Insulin Pumps

Pump Problems

Pumps generally behave themselves, but like other mechanical devices they can misbehave. Mechanical problems cannot be solved by giving more bolus insulin. Assuming they can may easily lead to an unnecessary hospital bill. It's critical to recognize when the pump, infusion set, reservoir, or insulin is the source of high blood sugars. Below are some of the problems pumpers have encountered and how to deal with them:

Infusion Sites

For sites, most pumpers prefer the abdomen, but anywhere that has padding will do. The abdomen usually gives the fastest and most consistent absorption. You should stay at least 2 finger widths away from the navel for good absorption, and above or below the belt line. The upper buttocks, thighs and back of the upper arms also can be used. The buttock area often works best for young children because it is a large skin area that is out of sight. An area you can easily see is best when first starting on a pump or if you are having site issues.

Insulin & Dressings

Insulins and tapes for pumps

Novolog, Humalog, and Apidra are all approved for pump use. Because it was the first rapid insulin available, many pumpers started out on Humalog and continue to use it successfully in their pumps, although some problems with Humalog stability have been noted.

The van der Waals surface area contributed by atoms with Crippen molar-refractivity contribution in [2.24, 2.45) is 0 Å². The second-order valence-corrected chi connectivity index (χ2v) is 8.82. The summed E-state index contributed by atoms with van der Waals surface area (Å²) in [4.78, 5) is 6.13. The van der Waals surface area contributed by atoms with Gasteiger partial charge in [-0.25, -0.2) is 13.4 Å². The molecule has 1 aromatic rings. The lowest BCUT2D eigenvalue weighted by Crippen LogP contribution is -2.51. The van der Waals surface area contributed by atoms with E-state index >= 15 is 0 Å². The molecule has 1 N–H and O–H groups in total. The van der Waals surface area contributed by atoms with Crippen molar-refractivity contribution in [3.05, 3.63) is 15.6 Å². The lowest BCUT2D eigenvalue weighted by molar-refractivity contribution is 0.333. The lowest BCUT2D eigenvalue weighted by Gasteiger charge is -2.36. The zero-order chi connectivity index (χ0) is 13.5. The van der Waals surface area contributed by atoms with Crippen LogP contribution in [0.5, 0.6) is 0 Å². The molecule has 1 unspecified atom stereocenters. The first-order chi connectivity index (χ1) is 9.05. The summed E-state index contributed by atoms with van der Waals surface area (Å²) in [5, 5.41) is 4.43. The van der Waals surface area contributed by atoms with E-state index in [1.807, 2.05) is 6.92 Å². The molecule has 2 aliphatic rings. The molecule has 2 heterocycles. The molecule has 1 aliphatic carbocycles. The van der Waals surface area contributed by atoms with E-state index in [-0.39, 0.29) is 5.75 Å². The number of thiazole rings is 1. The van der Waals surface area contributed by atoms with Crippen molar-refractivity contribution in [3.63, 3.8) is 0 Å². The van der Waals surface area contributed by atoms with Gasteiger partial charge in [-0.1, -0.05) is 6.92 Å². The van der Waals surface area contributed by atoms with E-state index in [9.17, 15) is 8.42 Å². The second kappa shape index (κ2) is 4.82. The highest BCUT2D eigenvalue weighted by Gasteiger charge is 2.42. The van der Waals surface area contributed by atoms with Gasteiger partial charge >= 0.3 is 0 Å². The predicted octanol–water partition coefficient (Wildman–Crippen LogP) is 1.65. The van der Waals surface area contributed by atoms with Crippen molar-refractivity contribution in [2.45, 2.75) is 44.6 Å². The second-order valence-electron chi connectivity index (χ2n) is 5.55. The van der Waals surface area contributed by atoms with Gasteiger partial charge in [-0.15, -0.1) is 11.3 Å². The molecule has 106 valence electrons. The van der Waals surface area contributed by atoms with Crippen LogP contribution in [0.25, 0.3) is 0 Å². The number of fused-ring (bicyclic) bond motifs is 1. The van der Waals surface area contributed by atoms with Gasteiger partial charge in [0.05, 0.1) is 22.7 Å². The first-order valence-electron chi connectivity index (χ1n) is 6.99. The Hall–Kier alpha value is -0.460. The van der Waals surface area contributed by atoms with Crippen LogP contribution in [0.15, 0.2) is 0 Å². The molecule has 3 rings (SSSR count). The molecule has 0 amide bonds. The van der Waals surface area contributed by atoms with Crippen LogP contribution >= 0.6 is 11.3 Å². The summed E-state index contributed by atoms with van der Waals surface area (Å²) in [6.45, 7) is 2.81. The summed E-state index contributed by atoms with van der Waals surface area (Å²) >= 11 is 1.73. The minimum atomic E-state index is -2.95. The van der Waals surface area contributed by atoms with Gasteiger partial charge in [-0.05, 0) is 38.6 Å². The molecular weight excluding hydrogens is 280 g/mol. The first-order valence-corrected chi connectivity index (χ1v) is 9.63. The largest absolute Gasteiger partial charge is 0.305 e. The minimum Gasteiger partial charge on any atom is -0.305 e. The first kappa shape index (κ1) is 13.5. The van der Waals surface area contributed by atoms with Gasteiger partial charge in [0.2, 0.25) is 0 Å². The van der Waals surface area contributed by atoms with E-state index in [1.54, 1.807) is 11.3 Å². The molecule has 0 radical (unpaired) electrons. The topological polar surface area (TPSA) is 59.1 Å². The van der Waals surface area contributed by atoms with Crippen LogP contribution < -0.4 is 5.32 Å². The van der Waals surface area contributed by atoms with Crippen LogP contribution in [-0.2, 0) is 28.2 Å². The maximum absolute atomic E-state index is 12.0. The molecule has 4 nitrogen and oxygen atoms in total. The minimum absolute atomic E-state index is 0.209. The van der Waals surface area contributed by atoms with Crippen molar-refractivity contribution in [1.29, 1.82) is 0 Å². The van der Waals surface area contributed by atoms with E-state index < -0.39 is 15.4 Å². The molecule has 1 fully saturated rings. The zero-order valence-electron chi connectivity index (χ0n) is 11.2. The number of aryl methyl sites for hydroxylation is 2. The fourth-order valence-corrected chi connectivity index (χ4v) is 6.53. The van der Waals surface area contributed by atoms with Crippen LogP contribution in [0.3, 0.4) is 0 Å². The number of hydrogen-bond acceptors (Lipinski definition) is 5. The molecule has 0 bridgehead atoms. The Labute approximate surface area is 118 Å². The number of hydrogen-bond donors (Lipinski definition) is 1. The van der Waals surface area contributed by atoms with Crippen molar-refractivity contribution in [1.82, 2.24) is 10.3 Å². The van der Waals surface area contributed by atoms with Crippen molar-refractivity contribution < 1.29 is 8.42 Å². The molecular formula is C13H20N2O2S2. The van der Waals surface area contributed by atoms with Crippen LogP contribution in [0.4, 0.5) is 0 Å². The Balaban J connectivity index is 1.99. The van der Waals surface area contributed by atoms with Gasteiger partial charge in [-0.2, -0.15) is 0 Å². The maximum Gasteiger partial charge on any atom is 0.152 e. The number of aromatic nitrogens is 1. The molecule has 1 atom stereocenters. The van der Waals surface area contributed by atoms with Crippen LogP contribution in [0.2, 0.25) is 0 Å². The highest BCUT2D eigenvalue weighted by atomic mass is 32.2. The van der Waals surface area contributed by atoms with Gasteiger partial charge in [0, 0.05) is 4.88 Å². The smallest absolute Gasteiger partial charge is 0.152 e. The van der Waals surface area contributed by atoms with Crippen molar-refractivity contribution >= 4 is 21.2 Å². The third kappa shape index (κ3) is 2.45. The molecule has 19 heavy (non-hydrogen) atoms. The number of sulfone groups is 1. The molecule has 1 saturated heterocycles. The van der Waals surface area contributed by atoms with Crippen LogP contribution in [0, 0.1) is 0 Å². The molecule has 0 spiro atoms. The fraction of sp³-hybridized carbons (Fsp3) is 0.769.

Tapes, skin preparations, and transparent dressings can greatly aid safe pump operation.

Heart And Soul Of An Insulin Pump

Paul Schickling, RPh, CDE

My insulin pump is transparent and I can see it's heart and watch as the motor delivers my basal and bolus insulin. What I can't see is just as important. One might say the pump has an electronic "soul". You still have to guide it along, but most of its functions you do not have to think about. It becomes part of you, and the only evidence it is working is better glucose control.


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